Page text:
Christopher Steininger: Seriously since the beginning of 2009. Although, much of the content has been slowly accumulating for years. It will be an ongoing project for me for the next five or six years, being 10 books in all.
FOG!: When it comes to creating comics, could you describe your process?
Christopher Steininger: I work I'm sure like most other people. It all starts with the script which is done on dozens of scraps of paper scattered everywhere and Final Draft. I agonize over the script a lot. I'm constantly revisiting it to tweak dialogue and constantly ask myself, "why?". From here I move into the layout phase which I do digitally in photoshop. I've found I can sketch faster in photoshop than I can in the real world now (I don't know if that's a good thing). I usually lay out two pages at a time as spreads, so I can see how the left and right pages fit together compositionally. I then print out the sketches at the full size (about 16" x 20") and draw and ink them using a light table. While inking I use various brushes with India ink on watercolour paper. Here and there I may add watercolour elements. Then, once inked, I scan them into photoshop and colour them digitally. I do my lettering in Flash. The entire illustration process takes about 12 - 16 hours per page.
FOG!: What do you hope the audience takes away from reading DeadHeaven?
Christopher Steininger: That sensation of finding a Hustler magazine in a ditch at age 13 in 1989.
FOG!: Where can people get a copy of DeadHeaven?
Christopher Steininger: At my website: http://www.deadheaven.net/
FOG!: What have been the biggest challenges you’ve faced doing a creator-owned book?
Christopher Steininger: There’s three worlds here. I’ll call them Concept (writing and design), Execution (everything from pencils to pre-press), and Selling the F**king Thing (from promotion to envelopes). Each is more difficult than the last, but all are part of the process. You’ve got to embrace everything whether you like it or not because you’re wearing every hat. I used to think time was going to be a challenge, but that’s just an excuse. You make time.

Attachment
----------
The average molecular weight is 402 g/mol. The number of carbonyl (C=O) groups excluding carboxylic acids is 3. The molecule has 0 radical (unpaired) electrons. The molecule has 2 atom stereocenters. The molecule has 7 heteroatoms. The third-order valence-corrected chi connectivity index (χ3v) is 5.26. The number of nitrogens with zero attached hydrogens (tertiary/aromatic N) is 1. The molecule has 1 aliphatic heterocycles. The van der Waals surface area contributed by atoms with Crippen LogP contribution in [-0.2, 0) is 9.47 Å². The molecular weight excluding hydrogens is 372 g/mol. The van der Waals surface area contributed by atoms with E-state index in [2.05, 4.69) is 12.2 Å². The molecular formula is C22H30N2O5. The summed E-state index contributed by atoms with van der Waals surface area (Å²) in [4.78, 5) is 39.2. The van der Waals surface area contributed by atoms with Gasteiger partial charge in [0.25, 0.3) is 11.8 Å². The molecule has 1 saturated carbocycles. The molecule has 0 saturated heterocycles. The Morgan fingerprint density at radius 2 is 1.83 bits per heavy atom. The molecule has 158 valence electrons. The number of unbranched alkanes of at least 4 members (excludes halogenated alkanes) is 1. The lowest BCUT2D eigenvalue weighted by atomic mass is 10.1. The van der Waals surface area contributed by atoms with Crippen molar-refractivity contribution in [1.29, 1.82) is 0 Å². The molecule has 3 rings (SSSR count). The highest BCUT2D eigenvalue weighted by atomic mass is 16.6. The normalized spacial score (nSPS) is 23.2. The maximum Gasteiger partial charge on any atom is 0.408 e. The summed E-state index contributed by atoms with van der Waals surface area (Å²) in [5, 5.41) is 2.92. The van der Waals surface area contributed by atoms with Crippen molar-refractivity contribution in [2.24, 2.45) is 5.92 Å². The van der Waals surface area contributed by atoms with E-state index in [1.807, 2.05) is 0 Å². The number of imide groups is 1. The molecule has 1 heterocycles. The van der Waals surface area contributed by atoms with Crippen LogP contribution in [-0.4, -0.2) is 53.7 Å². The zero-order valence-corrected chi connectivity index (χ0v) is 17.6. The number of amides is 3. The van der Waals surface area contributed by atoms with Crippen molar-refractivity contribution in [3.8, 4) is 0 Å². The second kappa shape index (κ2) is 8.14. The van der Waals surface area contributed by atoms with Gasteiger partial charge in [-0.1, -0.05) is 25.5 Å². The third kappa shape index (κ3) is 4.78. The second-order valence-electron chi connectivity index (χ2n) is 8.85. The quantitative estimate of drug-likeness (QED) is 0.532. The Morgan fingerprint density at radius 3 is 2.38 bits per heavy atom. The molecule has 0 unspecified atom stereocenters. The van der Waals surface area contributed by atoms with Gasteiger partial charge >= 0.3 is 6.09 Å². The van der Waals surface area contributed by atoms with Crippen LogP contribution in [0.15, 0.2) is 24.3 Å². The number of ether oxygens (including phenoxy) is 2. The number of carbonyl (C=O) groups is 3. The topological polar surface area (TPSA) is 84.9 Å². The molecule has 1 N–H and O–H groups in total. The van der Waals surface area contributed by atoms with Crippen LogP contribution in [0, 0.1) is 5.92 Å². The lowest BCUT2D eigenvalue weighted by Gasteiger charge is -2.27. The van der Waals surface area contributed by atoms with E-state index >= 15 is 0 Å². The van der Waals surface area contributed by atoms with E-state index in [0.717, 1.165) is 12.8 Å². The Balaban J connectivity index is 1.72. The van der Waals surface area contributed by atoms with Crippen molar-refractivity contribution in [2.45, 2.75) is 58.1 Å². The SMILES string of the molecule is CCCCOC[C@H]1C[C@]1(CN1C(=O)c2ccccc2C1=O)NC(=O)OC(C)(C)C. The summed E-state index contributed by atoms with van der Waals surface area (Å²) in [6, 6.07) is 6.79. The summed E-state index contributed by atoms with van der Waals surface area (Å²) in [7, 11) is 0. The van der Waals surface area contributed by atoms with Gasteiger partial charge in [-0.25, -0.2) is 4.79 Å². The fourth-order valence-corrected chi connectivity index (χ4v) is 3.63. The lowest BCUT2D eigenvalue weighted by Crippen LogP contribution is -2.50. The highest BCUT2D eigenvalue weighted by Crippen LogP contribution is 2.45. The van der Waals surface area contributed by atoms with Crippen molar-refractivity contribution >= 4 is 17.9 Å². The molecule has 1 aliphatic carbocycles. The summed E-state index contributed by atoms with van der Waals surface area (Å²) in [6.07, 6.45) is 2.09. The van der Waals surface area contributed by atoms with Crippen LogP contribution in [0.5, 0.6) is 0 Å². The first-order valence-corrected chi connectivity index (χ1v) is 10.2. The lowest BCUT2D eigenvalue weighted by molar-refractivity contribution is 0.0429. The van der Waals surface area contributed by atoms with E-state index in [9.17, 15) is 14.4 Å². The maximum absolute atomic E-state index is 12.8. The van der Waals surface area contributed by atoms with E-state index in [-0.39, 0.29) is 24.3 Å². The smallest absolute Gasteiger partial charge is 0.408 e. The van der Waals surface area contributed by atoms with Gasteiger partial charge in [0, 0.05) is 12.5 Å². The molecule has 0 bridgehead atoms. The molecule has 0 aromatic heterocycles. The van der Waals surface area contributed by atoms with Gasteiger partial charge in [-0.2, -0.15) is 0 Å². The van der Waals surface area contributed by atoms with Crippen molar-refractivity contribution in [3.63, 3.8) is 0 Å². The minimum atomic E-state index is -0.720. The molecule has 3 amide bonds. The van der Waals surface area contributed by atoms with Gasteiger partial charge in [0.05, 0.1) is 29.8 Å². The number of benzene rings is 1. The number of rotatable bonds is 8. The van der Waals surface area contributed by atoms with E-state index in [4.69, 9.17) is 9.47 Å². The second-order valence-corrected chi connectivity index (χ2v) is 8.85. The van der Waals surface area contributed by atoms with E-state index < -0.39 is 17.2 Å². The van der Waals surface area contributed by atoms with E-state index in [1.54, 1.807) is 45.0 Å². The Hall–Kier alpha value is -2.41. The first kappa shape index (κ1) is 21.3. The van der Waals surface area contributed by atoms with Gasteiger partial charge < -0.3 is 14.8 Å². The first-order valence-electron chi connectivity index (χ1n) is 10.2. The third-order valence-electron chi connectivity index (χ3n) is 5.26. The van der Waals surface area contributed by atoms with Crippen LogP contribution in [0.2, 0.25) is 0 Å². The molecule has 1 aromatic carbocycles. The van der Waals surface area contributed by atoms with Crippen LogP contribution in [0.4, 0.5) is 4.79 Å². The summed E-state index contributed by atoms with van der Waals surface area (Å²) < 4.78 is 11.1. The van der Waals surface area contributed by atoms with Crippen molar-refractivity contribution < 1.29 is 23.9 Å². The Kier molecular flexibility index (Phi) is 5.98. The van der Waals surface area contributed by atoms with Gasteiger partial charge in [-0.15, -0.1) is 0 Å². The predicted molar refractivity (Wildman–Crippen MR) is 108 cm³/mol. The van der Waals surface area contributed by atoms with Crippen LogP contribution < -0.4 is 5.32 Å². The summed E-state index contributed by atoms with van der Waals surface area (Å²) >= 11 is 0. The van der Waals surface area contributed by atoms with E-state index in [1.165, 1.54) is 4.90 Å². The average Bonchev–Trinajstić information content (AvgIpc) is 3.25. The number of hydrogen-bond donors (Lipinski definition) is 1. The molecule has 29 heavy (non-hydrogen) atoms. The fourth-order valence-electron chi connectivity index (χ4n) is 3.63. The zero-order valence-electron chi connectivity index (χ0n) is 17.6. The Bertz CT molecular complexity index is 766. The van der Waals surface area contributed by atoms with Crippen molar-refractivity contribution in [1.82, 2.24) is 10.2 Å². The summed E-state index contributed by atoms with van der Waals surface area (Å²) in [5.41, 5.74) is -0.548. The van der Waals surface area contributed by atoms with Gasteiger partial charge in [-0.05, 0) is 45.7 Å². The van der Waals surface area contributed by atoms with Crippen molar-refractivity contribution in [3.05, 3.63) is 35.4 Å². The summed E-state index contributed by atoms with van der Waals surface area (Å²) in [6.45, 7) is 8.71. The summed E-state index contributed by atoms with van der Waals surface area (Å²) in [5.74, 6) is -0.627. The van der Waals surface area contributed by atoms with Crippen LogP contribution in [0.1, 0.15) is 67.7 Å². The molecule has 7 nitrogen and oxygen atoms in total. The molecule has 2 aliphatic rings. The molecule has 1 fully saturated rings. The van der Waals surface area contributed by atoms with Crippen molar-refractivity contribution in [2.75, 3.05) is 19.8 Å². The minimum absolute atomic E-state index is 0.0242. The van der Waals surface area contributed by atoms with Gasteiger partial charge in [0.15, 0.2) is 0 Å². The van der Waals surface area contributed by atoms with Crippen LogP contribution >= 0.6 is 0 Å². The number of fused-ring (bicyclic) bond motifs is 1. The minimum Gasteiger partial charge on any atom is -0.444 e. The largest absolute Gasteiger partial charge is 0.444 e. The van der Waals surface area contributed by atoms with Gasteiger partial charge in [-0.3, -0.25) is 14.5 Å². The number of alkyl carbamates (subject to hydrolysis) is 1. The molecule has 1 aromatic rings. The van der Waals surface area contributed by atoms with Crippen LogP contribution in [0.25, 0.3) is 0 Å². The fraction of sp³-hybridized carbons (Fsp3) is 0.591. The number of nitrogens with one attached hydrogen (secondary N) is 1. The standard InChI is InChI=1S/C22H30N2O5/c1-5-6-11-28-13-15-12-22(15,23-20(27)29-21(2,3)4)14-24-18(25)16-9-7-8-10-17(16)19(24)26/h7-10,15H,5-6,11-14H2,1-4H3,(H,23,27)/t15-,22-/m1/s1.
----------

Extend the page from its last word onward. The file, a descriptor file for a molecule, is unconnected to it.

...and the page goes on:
FOG!: What advice would you give someone wanting to do a creator-owned title?
Christopher Steininger: Don’t think, just do. If you partner with a publisher be sure and ask yourself what it is they’ll really be doing for you. Quite often it’s nothing you can’t do yourself.
FOG!: What else are you working on now?
Christopher Steininger: I am very close to releasing another creator-owned project called Windows, written by performance artist Joe Frank. This project has been kicking around for some time and we’ll be releasing it this year. I’m also currently doing the cover art for a best selling young adult book series called The Hunchback Assignments. You can see some of my book cover illustration on my blog here: http://steininger.blogspot.com/ and here: http://www.partzero.com/
Books like DeadHeaven are why more people should be supporting creator-owned properties. The amount of passion that Christopher Steininger brings to this project is evident in every panel on every page. This is his baby, through and through, and I for one can't wait to watch his little tyke as it grows up to be a man.
I know it is in bad form to end a review with a question, but I can't help myself: Why aren't you reading DeadHeaven yet?